Saturday, August 20, 2011

Learning Philosophy: EDUC 8845 - Blog Post #6

As my Learning Theory and Technology course comes to a close, my final assignment is to post my learning philosophy. I feel a little ill-equipped to do so however. Articulating a philosophy is tantamount to developing a magnum opus, which is usually the result of years of research and work that develops across a lifetime of practice. Still, I suppose I can at least summarize my current perspective in the hopes that it catalyzes my future thinking.
I believe that learning is about the construction of meaning in a social context. It’s as much about transforming the self as it is about possessing knowledge. The goal of instruction should not be to impart knowledge but to provide the skills necessary to connect within a community of practice, be it a professional community or a social one. I also believe that we all find meaning and purpose in different ways and without those drivers in our lives, we fail to meet our potential. When individuals have meaning and purpose, however, they make connections with the world and the people within it, forever altering both themselves and the world around them.
Learning theories are characteristic of the social conditions in which they arise and thrive. Behaviorism is situated within a historical period marked by industrialism; Cognitivism softened the rigid edges of behaviorism and applied an information processing metaphor, a product of the era of emerging technological advancement; Constructivism was born of a post-modern perspective in which society began to question its fundamental assumptions regarding the nature of reality and knowledge; and connectivism seeks to blend biological explanations for learning with a social phenomenon marked by interactive web technologies and social communication and collaboration. One might, based on this observation, suggest that we actually know very little about learning and that all of our theories are biased and subjective perspectives on the world. Yet, if we accept that these learning theories are socially constructed devices for making meaning, then we begin to understand that they are useful, both in guiding our practice and in helping us understand ourselves.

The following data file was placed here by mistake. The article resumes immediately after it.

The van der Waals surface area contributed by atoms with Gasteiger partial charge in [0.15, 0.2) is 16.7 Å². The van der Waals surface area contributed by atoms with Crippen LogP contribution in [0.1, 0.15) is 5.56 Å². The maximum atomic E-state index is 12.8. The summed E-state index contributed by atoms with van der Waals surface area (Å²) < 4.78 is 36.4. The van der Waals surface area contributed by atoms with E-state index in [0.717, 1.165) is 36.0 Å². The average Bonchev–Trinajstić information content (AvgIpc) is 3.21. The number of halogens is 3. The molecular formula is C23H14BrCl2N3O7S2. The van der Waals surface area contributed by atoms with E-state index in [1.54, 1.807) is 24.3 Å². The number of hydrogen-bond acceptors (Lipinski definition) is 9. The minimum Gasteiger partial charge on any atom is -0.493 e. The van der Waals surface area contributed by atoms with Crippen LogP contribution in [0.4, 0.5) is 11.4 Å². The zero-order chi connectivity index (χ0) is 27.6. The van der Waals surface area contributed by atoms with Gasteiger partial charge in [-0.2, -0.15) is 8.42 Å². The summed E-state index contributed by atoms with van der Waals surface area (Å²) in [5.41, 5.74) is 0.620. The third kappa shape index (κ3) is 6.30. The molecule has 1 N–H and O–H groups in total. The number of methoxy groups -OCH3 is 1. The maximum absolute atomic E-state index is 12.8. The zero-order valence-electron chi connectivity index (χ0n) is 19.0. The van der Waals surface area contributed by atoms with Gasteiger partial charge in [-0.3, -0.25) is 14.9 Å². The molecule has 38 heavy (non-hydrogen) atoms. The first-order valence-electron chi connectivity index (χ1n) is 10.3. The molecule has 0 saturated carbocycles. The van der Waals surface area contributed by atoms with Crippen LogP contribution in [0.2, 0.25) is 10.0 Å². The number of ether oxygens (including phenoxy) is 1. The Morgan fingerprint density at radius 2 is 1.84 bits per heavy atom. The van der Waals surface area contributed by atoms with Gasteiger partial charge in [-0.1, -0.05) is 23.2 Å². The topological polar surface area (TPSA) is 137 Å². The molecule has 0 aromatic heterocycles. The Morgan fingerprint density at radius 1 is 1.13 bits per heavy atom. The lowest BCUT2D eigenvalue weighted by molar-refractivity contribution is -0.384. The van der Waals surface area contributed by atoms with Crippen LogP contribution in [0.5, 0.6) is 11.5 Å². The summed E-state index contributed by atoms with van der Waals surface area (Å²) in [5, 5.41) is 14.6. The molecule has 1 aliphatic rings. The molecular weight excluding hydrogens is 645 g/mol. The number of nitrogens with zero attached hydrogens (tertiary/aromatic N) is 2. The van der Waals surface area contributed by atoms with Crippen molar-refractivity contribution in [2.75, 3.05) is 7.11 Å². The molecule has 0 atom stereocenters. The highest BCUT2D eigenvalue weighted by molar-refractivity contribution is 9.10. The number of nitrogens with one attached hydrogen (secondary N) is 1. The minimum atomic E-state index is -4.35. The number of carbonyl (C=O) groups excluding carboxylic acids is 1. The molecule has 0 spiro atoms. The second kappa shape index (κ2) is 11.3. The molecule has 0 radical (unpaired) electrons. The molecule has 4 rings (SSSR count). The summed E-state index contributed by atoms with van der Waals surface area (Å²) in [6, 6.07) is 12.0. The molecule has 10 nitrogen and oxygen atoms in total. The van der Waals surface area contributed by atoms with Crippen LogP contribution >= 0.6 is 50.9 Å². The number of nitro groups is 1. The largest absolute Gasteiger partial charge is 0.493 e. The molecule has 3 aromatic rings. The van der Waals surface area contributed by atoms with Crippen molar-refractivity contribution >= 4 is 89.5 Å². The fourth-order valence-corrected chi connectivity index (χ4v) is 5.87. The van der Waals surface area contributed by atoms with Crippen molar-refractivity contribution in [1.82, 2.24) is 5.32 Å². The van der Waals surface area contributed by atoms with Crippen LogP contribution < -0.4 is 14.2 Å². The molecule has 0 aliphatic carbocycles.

Saturday, August 6, 2011

New Technologies: EDUC 8845 Blog Post #5

Two years ago I was attempting to introduce an additional assessment method to the institution where I work. The assessment method is known as a proctored essay. It represents the online equivalent of a bluebook examination frequently administered by classroom instructors in higher education. I believed that the current battery of assessment methods we relied on was too limited, preventing us from assessing specific skills and abilities considered important in some courses. For example, in a U.S. History course, a multiple choice exam might allow you to assess a learner’s grasp of basic facts and knowledge, but there was no reliable method of assessing whether students could explain detailed events or articulate cause and effect in a more complex manner. While a project-based assignment could go beyond this cognitive assessment, it didn’t always fit perfectly either.

Needless to say, the response to the proposal was not favorable. The executive team reacted poorly to a pilot we conducted where students voiced considerable resistance to the method. Many of them voiced a preference for multiple choice examinations, which frankly did not surprise me given that the multiple choice exams required less of the students than the proctored essay.

Looking back on the situation, I could have more effectively applied some of the principles in Keller’s (Driscoll, 2005) ARCS model to improve acceptance of the new assessment method by both students and the executive team. First, I would have included more detailed information to both parties in the form of introductory materials that would hopefully activate their attention. For students, this would have raised their curiosity and better prepared them for the proctored essay format. For the executives, it might have raised the issue as a problem (lack of a reliable assessment method) rather than something simply being adopted. I would also have included more information regarding the usefulness and importance of the method to students and executives. For students, I would have better explained how this method actually assesses something relevant to their program and eventual careers. Many of the students were in an initial teacher licensure program, so the assessment method would better prepare them for the types of discussions and teaching experiences they themselves would be engaged with. Finally, I would have provided more opportunities for students and the executives to gain confidence. Perhaps I could have supplied the executives with data on the use of the assessment method in other institutions and demonstrated the advantages this method provided when dealing with accreditors who are always interested in the assessment of higher order thinking skills.

Rajagopal Rajesh published a useful blog post on ARCS found here.While the application of ARCS in my above example doesn't necessarily apply to instructional design, the principles are still relevant to motivation in general and thus, to any situation in which you are attempting to garner support, acceptance, and the success of a change, be it in the classroom or the boardroom.

Driscoll, M. (2005). Psychology of Learning for Instruction (3rd ed.) Boston: Pearson.

I commented on the following blogs for this assignment:

Brandi Renfro
Toni Toney